Changes introduced as a result of the new European Trade Mark Directive and Regulation in March 2016 come into force on 1 October 2017 and trade marks will no longer have to be graphically represented.
Changes introduced as a result of the new European Trade Mark Directive and Regulation in March 2016 came into force on 1 October 2017 and in particular trade marks will no longer have to be graphically represented.
New trade marks must now meet the new requirement of “being represented on the Register of European Union trade marks, (“the Register”), in a manner which enables the competent authorities and the public to determine the clear and precise subject matter of the protection afforded to its proprietor.” This definition allows for a wider range of representation, but does not allow for the filing of samples or specimens. In addition the mark must be in a form that uses generally available technology that can be reproduced on the register in a clear, precise, self-contained, easily accessible, intelligible, durable and objective manner.
The European Union Intellectual Property Office will now accept marks in a variety of different formats and in particular JPEG, MP3, MP4, OBJ, STL and X3D depending on the type of mark. This will enable marks such as sound marks, motion marks, multimedia marks and holograms marks to be filed in addition to word marks, figurative marks, shape marks, position marks, pattern marks, and colour marks, either single colour or colour combination marks, to be filed.
The object of this change is to increase legal certainty for users and to reduce the objection rate for non-standard marks, and introducing the much wider range of formats that are acceptable certainly appears to be a significant step in this direction.
When filing a trade mark it will be necessary to indicate the “type” of mark from the following list:- word; figurative; shape; position; pattern; colour (either single or combination); sound; motion; multimedia; holograms; and other (this covers anything that does not fall within the above categories. When selecting this category, a description of the mark must be included).
As there is currently no generally available technology which allows for the reproduction of a smell or taste, it appears that it will still be almost impossible to obtain registration for such marks. This would change as such technology became available, however, this does not appear likely in the near future.
Another change will be that no trade mark description for figurative marks, for example indications of colour, will be allowed. As a result the representation of the mark must include any colour elements and will be limited in this way.
This change implements the principle of “what you see is what you get”, and thus complements the abolition of the graphical representation requirement, with the intention of making the trade mark entries on the EUTM Register clearer, more accessible and easier to search for.
Applications for colour marks, including combinations of colour, must include both the representation and a generally recognised colour code, for example Pantone, Hex, RAL, RGB or CMYK.
Certification marks are marks which indicate that the goods and/or services possess certain characteristics as laid down in regulations governing the using of the mark. As such they are different from trade marks whose purpose is to distinguish trade origin. In addition certification marks are not used by the proprietor of the registration, which will be the organisation who sets the regulations, but by any party who complies with the requirements of the regulations.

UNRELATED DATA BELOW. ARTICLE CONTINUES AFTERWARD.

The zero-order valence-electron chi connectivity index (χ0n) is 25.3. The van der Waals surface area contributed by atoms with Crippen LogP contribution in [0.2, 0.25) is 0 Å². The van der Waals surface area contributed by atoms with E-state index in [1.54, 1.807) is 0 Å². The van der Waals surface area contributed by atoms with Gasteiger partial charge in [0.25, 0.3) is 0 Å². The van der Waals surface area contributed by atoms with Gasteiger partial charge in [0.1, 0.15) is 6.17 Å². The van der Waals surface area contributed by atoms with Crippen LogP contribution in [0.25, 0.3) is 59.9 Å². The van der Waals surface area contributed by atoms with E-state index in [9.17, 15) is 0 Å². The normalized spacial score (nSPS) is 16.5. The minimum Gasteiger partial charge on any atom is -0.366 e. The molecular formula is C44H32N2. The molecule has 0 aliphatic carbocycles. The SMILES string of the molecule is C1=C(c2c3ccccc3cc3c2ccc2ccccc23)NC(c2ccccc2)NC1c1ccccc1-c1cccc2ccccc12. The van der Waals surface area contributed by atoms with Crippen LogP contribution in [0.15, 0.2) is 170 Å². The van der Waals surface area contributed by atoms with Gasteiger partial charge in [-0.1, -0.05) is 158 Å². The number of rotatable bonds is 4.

When filing an application to register a certification mark it is necessary to file a copy of the regulations governing the use of the mark within 2 months of the filing date. The fees for certification marks are also higher than for trade marks and the registration process is likely to take slightly longer due to examination of the regulations in addition to the mark.
Several procedural changes have also been adopted with an aim of simplifying and updating the application process.
One change is the requirement for priority to be claimed at the time of filing. Additionally the priority claim will not be examined during the application process but will need to be substantiated if necessary during subsequent proceedings.
Another change involves the abolition of the options of hand delivery and post-box deposits for filing of documents. It appears that electronic communication will be improved generally and not only for initial filing, which will be advantageous.
The process for substantiation of earlier rights, for example during opposition proceedings, has also been simplified, with the EUIPO accepting rights that can be verified by official online Registries and databases. The requirement for translations has also been simplified. Rules have also been introduced following the General Court requirements for the structure and presentation of evidence. These should help to standardise the presentation of evidence which in time will create a more uniform and consistent procedure.
Finally it will now be possible to pursue the issue of inherent distinctiveness arguments through to appeal stage before having to address acquired distinctiveness Thus it will be possible to argue for acquired distinctiveness and file evidence of this, only after the issues of inherent distinctiveness has been exhausted.
These further significant changes will affect all users and should assist with the registration process.
Please contact us if further guidance is required.
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